Mark Thompson:


I mean, we don’t do nearly as much paid traffic as we want to. That’s actually one of our goals for the next 2017 and moving on is building out more paid funnel. There’s probably one paid funnel for each of our core products out there. That is something that we’re looking to invest more time and energy into.
Andy Baldacci: Is the reason you haven’t invested much energy into it because the results from the joint ventures, the affiliates, the partners because you were getting such great results from that. Why distract yourselves with something new when what we’re doing is working? Why haven’t you yet done much with the Facebook ads?
Mark Thompson:


I mean, that is what we’ve known. We’ve spent a lot of our time and energy building affiliates, relationships. It’s really easy for us because we’ve taken the time to build out those relationships. It is easy, right? We can just be like, “Hey, would you be interested in running a promotion?” It’s really easy to do that and of course there’s no upfront investments pay traffic.
[00:27:00] Whereas with paid side of things, you need to really monitor and tweak. It’s hard work. You got to split test and try different ad copy and really maximize the return on investment from each ad. It wasn’t necessarily something that we personally have had a lot of experience in. We just recently did hire an ad agency to help us out with that side of things. Again, it’s something that we are looking to scale out because there is so much opportunity. I mean, there’s an endless amount of paid traffic that you can get. It’s really just a matter of targeting it the right way and building a proper sales funnel.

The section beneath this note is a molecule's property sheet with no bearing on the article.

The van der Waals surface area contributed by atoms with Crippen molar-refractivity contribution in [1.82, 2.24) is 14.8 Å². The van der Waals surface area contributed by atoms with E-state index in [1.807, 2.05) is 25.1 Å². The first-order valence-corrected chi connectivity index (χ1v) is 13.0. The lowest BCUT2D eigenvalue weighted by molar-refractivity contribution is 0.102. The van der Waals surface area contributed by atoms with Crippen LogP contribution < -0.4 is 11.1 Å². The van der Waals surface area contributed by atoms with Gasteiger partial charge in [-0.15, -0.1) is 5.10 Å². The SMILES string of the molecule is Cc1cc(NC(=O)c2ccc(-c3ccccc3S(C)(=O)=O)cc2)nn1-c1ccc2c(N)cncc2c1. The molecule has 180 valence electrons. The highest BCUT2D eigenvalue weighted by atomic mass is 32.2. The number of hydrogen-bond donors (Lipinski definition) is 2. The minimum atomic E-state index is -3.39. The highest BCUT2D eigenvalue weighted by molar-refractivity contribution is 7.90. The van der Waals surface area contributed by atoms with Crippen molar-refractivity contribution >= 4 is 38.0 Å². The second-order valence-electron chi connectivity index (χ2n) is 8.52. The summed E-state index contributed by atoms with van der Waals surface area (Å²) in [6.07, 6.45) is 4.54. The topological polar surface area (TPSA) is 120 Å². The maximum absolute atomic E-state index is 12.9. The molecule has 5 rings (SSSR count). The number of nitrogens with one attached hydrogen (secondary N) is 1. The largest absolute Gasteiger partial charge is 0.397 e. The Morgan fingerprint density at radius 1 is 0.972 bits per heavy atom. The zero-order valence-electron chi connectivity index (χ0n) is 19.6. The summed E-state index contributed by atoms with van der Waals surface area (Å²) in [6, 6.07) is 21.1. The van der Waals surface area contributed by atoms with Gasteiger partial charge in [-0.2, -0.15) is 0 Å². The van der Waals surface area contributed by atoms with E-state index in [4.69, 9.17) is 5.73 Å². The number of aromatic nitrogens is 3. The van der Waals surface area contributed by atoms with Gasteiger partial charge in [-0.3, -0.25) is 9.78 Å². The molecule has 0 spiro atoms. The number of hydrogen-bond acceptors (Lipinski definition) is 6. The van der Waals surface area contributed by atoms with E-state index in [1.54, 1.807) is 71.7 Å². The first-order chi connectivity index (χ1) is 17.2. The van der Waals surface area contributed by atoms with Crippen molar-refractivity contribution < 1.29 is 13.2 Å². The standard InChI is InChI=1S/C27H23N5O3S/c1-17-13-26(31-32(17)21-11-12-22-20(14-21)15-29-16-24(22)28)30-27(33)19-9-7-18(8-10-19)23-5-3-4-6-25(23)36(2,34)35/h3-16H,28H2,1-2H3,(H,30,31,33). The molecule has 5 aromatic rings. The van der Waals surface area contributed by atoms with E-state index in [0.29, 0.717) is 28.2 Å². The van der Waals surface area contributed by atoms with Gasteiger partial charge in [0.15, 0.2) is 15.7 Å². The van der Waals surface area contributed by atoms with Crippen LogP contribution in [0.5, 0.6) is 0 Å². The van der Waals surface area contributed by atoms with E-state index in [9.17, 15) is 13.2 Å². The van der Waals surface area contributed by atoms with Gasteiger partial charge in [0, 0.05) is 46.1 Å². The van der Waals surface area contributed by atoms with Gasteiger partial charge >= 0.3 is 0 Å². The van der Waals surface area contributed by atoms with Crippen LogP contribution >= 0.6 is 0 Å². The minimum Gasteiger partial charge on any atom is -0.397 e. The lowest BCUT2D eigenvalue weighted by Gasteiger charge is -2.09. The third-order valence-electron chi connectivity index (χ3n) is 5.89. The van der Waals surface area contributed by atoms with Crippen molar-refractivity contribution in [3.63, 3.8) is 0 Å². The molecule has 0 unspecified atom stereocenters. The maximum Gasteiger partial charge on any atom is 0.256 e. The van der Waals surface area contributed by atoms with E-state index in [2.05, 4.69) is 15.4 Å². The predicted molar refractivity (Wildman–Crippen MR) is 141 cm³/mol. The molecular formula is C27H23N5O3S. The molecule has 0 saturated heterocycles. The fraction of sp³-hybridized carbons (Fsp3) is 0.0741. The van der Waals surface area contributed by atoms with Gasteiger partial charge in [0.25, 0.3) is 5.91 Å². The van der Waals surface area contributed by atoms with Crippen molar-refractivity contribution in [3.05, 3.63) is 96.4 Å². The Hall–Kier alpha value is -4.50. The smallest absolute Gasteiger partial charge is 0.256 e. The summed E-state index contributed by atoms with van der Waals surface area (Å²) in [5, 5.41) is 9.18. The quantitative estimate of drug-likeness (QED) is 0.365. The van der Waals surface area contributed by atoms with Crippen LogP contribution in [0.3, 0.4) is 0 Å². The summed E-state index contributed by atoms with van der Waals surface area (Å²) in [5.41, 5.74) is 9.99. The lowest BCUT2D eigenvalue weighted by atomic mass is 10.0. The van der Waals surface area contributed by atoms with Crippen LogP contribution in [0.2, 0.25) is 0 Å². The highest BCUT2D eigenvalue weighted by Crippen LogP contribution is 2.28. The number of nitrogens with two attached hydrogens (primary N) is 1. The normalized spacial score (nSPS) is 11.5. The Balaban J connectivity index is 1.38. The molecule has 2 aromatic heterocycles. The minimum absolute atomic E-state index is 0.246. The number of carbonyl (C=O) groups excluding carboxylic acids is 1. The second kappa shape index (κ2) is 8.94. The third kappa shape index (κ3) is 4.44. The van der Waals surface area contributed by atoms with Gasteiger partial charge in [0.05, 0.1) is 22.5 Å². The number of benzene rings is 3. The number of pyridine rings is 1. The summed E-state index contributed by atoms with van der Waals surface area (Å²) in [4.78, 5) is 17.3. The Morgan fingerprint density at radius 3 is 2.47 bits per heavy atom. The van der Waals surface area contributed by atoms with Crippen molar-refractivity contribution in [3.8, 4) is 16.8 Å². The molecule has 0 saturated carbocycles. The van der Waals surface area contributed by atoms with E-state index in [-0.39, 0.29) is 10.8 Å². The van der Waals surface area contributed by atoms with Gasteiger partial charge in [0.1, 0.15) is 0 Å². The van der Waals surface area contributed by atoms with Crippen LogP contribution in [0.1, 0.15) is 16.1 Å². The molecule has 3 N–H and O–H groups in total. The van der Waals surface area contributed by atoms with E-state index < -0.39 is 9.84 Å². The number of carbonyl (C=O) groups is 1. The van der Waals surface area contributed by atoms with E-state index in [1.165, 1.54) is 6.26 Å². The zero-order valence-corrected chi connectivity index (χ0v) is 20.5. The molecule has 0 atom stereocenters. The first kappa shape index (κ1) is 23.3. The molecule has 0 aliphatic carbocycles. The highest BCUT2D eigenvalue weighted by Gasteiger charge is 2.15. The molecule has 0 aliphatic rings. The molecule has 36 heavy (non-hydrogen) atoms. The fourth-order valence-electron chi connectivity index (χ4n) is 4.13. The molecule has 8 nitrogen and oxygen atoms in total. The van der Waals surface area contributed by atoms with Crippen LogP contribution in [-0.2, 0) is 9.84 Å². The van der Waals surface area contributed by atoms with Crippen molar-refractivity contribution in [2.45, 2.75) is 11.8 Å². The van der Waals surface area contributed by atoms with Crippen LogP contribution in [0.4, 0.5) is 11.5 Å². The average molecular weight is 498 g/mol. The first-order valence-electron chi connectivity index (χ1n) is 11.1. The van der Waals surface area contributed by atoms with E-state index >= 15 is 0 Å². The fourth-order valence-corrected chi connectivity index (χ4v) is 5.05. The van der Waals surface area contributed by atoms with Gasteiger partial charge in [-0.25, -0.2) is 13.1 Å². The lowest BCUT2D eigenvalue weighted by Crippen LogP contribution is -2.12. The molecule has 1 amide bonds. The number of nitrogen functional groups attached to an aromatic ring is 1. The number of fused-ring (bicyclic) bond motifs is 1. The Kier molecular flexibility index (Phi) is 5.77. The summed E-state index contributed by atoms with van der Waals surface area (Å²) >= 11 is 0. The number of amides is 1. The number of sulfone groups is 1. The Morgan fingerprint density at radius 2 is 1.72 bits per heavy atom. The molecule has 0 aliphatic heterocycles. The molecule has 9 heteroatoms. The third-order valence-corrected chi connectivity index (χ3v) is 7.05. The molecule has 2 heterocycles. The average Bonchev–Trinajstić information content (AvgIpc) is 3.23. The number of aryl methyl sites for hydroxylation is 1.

Andy Baldacci:


Especially when you have that product ladder in place, especially when you’re able to maximize the value of every customer, you’re really able to then … You said way more opportunities with the paid advertising because you’re able to spend more profitably.
Mark Thompson:


Yeah, exactly. Each of our products has some sort of a sales funnel. Maybe only one upsell or up to three or four upsells, but the cool thing about email traffic whether it’s your own internal email list or from affiliates is it’s instant traffic. You can really test the funnel really, really fast. Just within a day or two to see if it converts then you could flip a switch on from a paid ad and drive additional traffic if you know it’s converting well.
Andy Baldacci: I’m curious, how big is your team today?
Mark Thompson:
There are … Let’s see, I’m just looking right now. There’s about, I don’t know, 12 to 14 developers. We got two designers. One is a sales page designer. Another guy is a software, UI guy. Then we have about six supports guys that are just in our desk, just handling customer supports.
Andy Baldacci:


You mentioned it early on is that as you grow an agency, really you need to increase your overhead by hiring and hiring. While you don’t need to hire as quickly in software to grow, you still do need to build a team and it seems like you’ve built a good-sized team. How are you managing that today? Is that your responsibility? Do you have someone in charge of that? What does that look like?
Mark Thompson: